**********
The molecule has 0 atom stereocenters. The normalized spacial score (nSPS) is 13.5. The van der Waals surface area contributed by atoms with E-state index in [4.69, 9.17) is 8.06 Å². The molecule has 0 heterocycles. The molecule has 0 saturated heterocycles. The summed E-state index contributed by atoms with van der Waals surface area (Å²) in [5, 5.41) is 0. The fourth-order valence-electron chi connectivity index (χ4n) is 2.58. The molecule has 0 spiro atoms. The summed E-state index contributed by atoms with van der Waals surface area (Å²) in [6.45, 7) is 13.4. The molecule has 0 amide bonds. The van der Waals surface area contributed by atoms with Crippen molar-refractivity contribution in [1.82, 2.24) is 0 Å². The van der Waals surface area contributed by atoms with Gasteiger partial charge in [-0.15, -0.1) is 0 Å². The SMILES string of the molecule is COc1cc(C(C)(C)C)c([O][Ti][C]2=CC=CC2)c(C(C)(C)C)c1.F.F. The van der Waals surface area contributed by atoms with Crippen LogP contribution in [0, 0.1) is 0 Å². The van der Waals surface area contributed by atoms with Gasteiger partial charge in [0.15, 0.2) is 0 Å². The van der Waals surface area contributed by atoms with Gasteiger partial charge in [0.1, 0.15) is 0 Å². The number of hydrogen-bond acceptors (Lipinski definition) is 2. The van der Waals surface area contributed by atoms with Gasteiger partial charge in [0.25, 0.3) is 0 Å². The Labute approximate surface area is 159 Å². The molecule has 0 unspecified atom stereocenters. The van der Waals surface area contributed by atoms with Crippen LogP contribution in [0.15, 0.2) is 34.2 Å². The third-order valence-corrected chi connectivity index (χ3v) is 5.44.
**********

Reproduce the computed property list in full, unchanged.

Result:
The molecule has 0 atom stereocenters. The normalized spacial score (nSPS) is 13.5. The van der Waals surface area contributed by atoms with E-state index in [4.69, 9.17) is 8.06 Å². The molecule has 0 heterocycles. The molecule has 0 saturated heterocycles. The summed E-state index contributed by atoms with van der Waals surface area (Å²) in [5, 5.41) is 0. The fourth-order valence-electron chi connectivity index (χ4n) is 2.58. The molecule has 0 spiro atoms. The summed E-state index contributed by atoms with van der Waals surface area (Å²) in [6.45, 7) is 13.4. The molecule has 0 amide bonds. The van der Waals surface area contributed by atoms with Crippen molar-refractivity contribution in [1.82, 2.24) is 0 Å². The van der Waals surface area contributed by atoms with Gasteiger partial charge in [-0.15, -0.1) is 0 Å². The SMILES string of the molecule is COc1cc(C(C)(C)C)c([O][Ti][C]2=CC=CC2)c(C(C)(C)C)c1.F.F. The van der Waals surface area contributed by atoms with Crippen LogP contribution in [0, 0.1) is 0 Å². The van der Waals surface area contributed by atoms with Gasteiger partial charge in [0.15, 0.2) is 0 Å². The van der Waals surface area contributed by atoms with Gasteiger partial charge in [0.1, 0.15) is 0 Å². The number of hydrogen-bond acceptors (Lipinski definition) is 2. The van der Waals surface area contributed by atoms with Gasteiger partial charge in [0.25, 0.3) is 0 Å². The Labute approximate surface area is 159 Å². The molecule has 0 unspecified atom stereocenters. The van der Waals surface area contributed by atoms with Crippen LogP contribution in [0.15, 0.2) is 34.2 Å². The third-order valence-corrected chi connectivity index (χ3v) is 5.44.